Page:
Did the Swiss army really use the Swiss army knife?
--Matthew Steiner, via the Internet
But of course. I know this because I heard it from one Tanya, a Swiss citizen living in the U.S. whose father served in the Swiss army. Tanya confirms that her dad was issued a regulation Swiss army knife not unlike the ones we civilians are familiar with. I was going to ask Tanya for more details, but unfortunately I lost her phone number, one of the hazards you face in this business when you start doing research via talk radio rather than the library. But I'm confident Tanya would have told me that the main difference between her father's knife and, say, Mrs. Adams's was that the handle was anodized aluminum rather than red plastic. (Red is supposed to make the knife easier to find when dropped in the snow, a mishap to which military personnel are apparently immune.) I am also certain she would have told me the knife was furnished with the standard soldierly assortment of tools, consisting of a thick stainless steel blade, two screwdrivers, a can opener, and an awl. That is, unless her father was an officer, in which case his knife might have included a corkscrew. The privileges of rank.
Two Swiss manufacturers, Victorinox and Wenger, each supply 25,000 knives annually to the Swiss army, which amounts to a little more than one day's production. The rest of the two companies' vast output--together they produce about seven million knives a year--is mostly exported, the U.S. being by far the largest customer. (Non-Swiss knockoffs are also available; the real thing will have Victorinox or Wenger stamped on one of the blades.) Hundreds of models are available, ranging from a basic two-blade version to an eight-ounce, 29-tool octopus that will let you simultaneously rebuild an Edsel, perform open-heart surgery, and pick your teeth. You can get everything from corkscrews and magnifying glasses to aspirin-bottle-cotton pullers. There's even a model with a blade that will let you perform--I am not making this up--an emergency tracheotomy, no doubt inspired by an actual emergency tracheotomy performed with an SAK aboard an airliner in flight. The in-store demonstrations must be quite a sight.
The modern Swiss army knife dates back to 1891, when Victorinox founder Karl Elsener began supplying the Swiss army with knives made in Switzerland, previous army blades having been manufactured in Germany. The original wooden-handled knife featured a blade, a screwdriver, a can opener, and a punch, but Elsener didn't really hit his stride until 1897, when he invented an officer's version that used a special spring mechanism to enable more utensils to be added without increasing the size of the handle. In 1908 the Swiss army decided to split the contract, with half the order going to Victorinox, in the German-speaking part of Switzerland, and the other half to a firm run by rival cutlery maker Theodore Wenger, headquartered in a canton where everybody spoke French. They claim they did this in the interest of national harmony, but they may have also figured a little competition would keep the price down. If so, they were right. Today you can get a Swiss army knife for as little as nine bucks.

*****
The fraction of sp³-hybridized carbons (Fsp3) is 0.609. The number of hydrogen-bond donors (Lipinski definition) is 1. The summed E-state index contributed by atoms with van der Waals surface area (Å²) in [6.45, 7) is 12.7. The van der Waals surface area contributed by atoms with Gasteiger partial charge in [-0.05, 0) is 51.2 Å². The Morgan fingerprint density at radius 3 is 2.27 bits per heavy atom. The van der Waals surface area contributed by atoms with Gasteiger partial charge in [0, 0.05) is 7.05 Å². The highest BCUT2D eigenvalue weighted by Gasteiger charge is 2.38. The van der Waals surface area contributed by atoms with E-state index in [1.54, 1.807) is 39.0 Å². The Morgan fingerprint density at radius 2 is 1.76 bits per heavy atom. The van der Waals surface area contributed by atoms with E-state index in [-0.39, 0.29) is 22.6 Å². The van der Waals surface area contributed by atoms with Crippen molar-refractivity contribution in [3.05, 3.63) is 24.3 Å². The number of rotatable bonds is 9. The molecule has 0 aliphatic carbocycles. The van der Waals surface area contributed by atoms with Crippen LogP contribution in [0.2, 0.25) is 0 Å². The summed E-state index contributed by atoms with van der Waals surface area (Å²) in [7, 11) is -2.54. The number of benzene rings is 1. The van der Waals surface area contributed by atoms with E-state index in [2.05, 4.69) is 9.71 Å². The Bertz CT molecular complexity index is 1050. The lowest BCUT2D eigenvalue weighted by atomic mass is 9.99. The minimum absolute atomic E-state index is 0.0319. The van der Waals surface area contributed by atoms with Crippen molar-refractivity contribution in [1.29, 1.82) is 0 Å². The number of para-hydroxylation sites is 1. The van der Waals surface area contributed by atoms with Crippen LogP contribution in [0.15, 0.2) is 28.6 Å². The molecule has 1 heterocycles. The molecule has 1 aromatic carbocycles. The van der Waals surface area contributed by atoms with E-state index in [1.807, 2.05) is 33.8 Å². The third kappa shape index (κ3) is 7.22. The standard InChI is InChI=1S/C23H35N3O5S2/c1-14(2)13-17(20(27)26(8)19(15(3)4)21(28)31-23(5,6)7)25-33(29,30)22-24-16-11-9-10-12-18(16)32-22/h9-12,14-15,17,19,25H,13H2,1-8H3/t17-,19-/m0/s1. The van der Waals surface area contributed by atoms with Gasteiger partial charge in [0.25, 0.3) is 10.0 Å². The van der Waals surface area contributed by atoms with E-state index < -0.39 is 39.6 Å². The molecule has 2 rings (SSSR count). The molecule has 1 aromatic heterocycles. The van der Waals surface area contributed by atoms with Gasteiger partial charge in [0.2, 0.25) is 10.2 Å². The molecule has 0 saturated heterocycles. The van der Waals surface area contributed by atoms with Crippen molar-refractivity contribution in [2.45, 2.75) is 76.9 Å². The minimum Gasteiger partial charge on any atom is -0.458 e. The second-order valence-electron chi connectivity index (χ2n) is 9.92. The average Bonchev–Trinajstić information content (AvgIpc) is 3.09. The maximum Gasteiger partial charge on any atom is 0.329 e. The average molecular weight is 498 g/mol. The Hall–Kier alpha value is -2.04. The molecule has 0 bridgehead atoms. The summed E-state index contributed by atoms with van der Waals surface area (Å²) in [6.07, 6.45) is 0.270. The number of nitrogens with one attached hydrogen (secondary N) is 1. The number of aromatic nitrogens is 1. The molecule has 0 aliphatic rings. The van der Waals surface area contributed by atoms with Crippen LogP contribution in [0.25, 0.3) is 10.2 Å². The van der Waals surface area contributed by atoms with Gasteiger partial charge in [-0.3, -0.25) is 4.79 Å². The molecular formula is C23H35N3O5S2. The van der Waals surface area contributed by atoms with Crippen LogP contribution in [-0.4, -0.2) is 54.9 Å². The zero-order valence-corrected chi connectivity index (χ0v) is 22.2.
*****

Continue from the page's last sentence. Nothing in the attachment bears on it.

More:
American GIs discovered the Swiss army knife during the World War II era, but it's only in the last 20 years or so that it has become a mass-market item in North America. Today the knife has become emblematic of almost comical versatility. Some feel the knife is overrated, and Cecil must say his personal panacea for life's little crises is duct tape and drywall screws. (They work wonders with kids.) But neither can be conveniently carried in a business suit, and an emergency tracheotomy with drywall screws is not a pretty thing to contemplate. All things considered, a Swiss army knife is probably still your best bet.
Art accompanying story in printed newspaper (not available in this archive): illustration/Slug Signorino.